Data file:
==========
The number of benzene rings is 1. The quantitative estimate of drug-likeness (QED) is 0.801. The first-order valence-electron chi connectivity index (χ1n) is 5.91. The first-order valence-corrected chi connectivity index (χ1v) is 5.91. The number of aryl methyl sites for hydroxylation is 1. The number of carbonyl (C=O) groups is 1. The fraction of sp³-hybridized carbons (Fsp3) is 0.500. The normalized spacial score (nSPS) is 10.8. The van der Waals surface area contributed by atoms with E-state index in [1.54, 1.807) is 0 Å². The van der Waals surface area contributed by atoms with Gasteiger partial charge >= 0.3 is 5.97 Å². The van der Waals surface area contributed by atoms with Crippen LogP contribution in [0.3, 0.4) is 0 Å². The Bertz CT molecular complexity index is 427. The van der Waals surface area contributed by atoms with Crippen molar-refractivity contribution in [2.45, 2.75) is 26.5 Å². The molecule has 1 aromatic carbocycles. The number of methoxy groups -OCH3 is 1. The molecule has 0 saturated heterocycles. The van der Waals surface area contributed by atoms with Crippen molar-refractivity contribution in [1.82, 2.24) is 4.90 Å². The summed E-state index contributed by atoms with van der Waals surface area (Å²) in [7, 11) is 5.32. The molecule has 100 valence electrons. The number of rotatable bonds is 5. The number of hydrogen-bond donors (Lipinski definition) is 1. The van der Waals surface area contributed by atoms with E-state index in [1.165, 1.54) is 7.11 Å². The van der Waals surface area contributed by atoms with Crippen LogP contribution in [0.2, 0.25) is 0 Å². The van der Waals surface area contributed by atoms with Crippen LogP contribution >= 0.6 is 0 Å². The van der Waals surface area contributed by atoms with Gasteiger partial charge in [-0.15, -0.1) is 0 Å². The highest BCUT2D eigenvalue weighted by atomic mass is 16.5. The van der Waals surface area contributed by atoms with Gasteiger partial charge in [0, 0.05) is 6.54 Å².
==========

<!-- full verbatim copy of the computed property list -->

The number of benzene rings is 1. The quantitative estimate of drug-likeness (QED) is 0.801. The first-order valence-electron chi connectivity index (χ1n) is 5.91. The first-order valence-corrected chi connectivity index (χ1v) is 5.91. The number of aryl methyl sites for hydroxylation is 1. The number of carbonyl (C=O) groups is 1. The fraction of sp³-hybridized carbons (Fsp3) is 0.500. The normalized spacial score (nSPS) is 10.8. The van der Waals surface area contributed by atoms with E-state index in [1.54, 1.807) is 0 Å². The van der Waals surface area contributed by atoms with Gasteiger partial charge >= 0.3 is 5.97 Å². The van der Waals surface area contributed by atoms with Crippen LogP contribution in [0.3, 0.4) is 0 Å². The Bertz CT molecular complexity index is 427. The van der Waals surface area contributed by atoms with Crippen molar-refractivity contribution in [2.45, 2.75) is 26.5 Å². The molecule has 1 aromatic carbocycles. The number of methoxy groups -OCH3 is 1. The molecule has 0 saturated heterocycles. The van der Waals surface area contributed by atoms with Crippen molar-refractivity contribution in [1.82, 2.24) is 4.90 Å². The summed E-state index contributed by atoms with van der Waals surface area (Å²) in [7, 11) is 5.32. The molecule has 100 valence electrons. The number of rotatable bonds is 5. The number of hydrogen-bond donors (Lipinski definition) is 1. The van der Waals surface area contributed by atoms with E-state index in [1.165, 1.54) is 7.11 Å². The van der Waals surface area contributed by atoms with Crippen LogP contribution in [0.2, 0.25) is 0 Å². The van der Waals surface area contributed by atoms with Crippen LogP contribution >= 0.6 is 0 Å². The van der Waals surface area contributed by atoms with Gasteiger partial charge in [-0.15, -0.1) is 0 Å². The highest BCUT2D eigenvalue weighted by atomic mass is 16.5. The van der Waals surface area contributed by atoms with Gasteiger partial charge in [0, 0.05) is 6.54 Å².